OVER the past few weeks, we have been selecting the best Cork teams in hurling, Gaelic football, and soccer.
It was a personal exercise, that should not be taken too seriously, because any alternative teams or players would have fitted the bill every bit as much.
Selecting players from an extended period of time is a minefield: There are multiple choices in all codes and for every selection there are plenty of alternatives.
Over the coming week, I will put together what I consider to be the best 15 hurlers from the past 50 years.
In listing the players for the various positions, it’s a near certainty that a couple of quality candidates will be left out, not deliberately, but because the memory might not be as alert as it once was.
So here goes and, as before, we’ll start with the candidates for the goalkeeping slot.
There is a fine, quality list to choose from, players from all the leading counties.
We’ll start with two of our own: Ger Cunningham and Donal Óg Cusack. Their qualities were documented when the best Cork 15 was selected and those same qualities apply here, both players ending their stellar careers with three Celtic Crosses and being standout out figures in those All-Ireland victories.
In any company, they’d fit in easily.
Next to Kilkenny and Noel Skehan, the holder of seven All-Ireland medals and a worthy successor to the equally great Ollie Walsh.
Here was somebody who made the defenders in front of him feel secure: If they erred, he was there to correct it, something he did with so many memorable saves in so many great Kilkenny victories.
We will stay in Leinster, with Wexford’s Damien Fitzhenry.
He has not been decorated as the others have, but that should not diminish his greatness.
In Wexford’s All-Ireland-winning year of 1996, he played a huge role, both in Leinster and beyond, and his longevity in the purple and gold marks him out as a custodian who would stand up in any company.
In the year before and in the year after, Clare came to the forefront with two memorable All-Ireland victories.
There were many significant contributors to those victories and right up there among them was Davy Fitzgerald.
Fitzgerald was a player who had the ability to make the opposition supporters love to hate him. He still has that ability, as a manager.
But that should not take away from his greatness, both as a goalkeeper and now as a manager.
A motivator supreme, he was a great organiser, too, for the defenders in front of him.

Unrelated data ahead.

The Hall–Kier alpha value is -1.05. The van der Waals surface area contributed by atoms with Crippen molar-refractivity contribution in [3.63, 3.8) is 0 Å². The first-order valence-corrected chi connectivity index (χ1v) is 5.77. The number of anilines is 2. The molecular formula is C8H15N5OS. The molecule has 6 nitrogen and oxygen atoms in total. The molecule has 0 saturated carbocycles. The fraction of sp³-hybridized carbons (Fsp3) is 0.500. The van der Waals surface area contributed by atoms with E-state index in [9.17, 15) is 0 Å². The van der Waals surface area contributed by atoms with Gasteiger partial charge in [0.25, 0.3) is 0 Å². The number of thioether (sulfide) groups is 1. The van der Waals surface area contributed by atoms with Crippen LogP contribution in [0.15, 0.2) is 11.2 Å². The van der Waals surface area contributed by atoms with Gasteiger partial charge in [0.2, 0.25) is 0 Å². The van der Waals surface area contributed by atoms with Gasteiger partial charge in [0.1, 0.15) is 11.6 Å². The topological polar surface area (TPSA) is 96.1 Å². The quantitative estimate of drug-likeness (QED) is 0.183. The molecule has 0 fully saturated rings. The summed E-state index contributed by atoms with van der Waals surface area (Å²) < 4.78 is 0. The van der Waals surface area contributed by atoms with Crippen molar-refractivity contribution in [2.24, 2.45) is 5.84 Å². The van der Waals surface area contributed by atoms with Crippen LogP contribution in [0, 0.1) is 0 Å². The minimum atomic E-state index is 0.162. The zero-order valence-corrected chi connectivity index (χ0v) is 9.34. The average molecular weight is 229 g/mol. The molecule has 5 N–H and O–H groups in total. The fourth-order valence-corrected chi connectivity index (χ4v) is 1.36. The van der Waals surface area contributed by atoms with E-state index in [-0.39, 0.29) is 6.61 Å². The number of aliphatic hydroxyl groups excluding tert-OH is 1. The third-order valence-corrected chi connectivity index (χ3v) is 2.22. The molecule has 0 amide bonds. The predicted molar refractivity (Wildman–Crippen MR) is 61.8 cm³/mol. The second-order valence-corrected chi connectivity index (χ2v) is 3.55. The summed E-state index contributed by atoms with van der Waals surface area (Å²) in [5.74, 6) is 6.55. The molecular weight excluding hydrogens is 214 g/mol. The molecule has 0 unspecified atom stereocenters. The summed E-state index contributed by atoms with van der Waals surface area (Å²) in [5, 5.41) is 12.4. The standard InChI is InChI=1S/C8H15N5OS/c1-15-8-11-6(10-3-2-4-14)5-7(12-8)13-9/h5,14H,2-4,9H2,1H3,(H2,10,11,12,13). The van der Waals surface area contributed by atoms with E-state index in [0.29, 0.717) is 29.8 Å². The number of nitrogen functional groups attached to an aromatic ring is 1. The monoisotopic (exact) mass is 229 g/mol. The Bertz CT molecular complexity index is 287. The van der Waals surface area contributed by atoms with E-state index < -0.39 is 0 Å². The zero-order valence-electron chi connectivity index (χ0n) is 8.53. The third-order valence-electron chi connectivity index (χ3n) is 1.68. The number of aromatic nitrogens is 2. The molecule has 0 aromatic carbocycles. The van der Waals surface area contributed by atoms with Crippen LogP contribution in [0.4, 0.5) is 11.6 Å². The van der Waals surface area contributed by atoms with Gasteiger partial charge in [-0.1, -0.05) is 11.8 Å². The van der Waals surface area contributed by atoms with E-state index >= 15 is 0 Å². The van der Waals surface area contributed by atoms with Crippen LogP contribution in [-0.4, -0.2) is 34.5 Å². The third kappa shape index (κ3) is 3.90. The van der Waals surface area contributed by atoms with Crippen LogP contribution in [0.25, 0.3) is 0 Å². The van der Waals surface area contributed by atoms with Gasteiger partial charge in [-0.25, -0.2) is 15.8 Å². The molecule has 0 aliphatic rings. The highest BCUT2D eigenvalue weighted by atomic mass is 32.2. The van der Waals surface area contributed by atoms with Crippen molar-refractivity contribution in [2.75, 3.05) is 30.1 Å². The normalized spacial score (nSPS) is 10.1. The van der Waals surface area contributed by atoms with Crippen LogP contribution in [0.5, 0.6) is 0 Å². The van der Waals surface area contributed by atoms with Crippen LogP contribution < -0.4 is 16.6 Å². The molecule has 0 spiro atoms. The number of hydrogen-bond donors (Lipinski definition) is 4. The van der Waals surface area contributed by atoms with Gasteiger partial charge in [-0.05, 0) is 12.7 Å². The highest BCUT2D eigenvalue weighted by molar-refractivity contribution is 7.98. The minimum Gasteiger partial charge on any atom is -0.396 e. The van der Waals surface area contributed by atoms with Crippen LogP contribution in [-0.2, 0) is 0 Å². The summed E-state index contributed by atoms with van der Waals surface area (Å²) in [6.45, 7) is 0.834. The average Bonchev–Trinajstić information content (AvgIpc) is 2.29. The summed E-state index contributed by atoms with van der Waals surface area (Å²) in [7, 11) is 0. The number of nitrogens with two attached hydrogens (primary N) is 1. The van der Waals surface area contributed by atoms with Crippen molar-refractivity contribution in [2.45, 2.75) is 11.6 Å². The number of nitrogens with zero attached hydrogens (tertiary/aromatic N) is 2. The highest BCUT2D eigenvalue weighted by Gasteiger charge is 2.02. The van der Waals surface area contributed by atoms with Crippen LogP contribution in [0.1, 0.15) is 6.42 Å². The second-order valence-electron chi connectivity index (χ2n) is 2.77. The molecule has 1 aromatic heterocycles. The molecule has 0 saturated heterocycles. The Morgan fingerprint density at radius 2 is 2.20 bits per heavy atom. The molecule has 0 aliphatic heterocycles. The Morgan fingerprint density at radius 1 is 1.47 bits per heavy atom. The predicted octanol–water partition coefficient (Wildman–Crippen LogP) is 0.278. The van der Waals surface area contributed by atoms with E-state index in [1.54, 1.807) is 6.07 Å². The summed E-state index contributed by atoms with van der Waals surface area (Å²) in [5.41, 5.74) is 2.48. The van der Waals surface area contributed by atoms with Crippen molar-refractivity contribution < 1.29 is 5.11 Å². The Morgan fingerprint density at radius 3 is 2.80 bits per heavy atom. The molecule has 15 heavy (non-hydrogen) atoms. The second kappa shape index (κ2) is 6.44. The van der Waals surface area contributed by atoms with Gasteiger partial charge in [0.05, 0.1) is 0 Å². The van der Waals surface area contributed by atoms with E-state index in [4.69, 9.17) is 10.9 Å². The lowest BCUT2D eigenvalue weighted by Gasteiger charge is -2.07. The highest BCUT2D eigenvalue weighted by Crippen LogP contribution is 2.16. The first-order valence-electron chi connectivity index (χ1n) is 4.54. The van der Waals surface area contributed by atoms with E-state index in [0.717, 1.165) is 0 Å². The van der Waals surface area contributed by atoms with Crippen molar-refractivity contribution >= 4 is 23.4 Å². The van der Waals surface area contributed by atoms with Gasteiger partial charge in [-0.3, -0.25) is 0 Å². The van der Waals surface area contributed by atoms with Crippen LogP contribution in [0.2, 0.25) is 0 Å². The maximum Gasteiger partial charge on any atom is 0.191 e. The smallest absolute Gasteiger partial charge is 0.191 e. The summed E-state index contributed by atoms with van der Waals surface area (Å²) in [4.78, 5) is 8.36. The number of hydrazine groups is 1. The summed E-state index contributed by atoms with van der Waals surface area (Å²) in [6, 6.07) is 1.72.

Another Clare goalkeeper worth a mention is one of his predecessors, Seamus Durack, who won two national league medals in the ’70s, when Clare were one of the best teams and unlucky that the great Cork team of that era was around, too.
Brendan Cummins, from Tipperary, was a really good goalkeeper, one of the best of the modern era, and he’d be in contention when drawing up a list of any top number ones.
The late Tommy Quaid, from Limerick, was a fine goalkeeper, too, and his son, Nicky, is proving to be just as good.
Another father-and-son combination well worth a mention in any list is the current Tipperary netminder, Brian Hogan, and his father, Ken.
Cork’s Anthony Nash is also deserving of mention and Waterford goalkeeper, Stephen O’Keeffe, comes into that bracket, too, as do former Kilkenny goalkeeper James McGarry and the current one, the outstanding Eoin Murphy.
It’s often said that to be a goalkeeper you need to have a streak of madness in you, and maybe you do, but it also takes a rare quality to make it to the top in your native county.
It’s often said, too, that a goalkeeper is only as good as the men in front of him and that, too, may well be the case.
A goalkeeper’s mistake is highlighted much more than a mistake by a player in any other position on the field of play.
In fact, one goalkeeping mistake can be as costly as it gets.
It’s a very specialist position, much more so than before, and every top county team now has its own goalkeeping coach.
Former Clare number two Christy O’Connor is expert in the field and is now on board with Cork, though in a more expanded role. He has wider coaching duties.
So, here’s the list of contenders that we’ll choose the number one from: Ger Cunningham, Donal Óg Cusack (Cork), Davy Fitzgerald (Clare), Damien Fitzhenry (Wexford), Noel Skehan (Kilkenny), Eoin Murphy (Kilkenny), Seamus Durack (Clare), Brendan Cummins (Tipperary).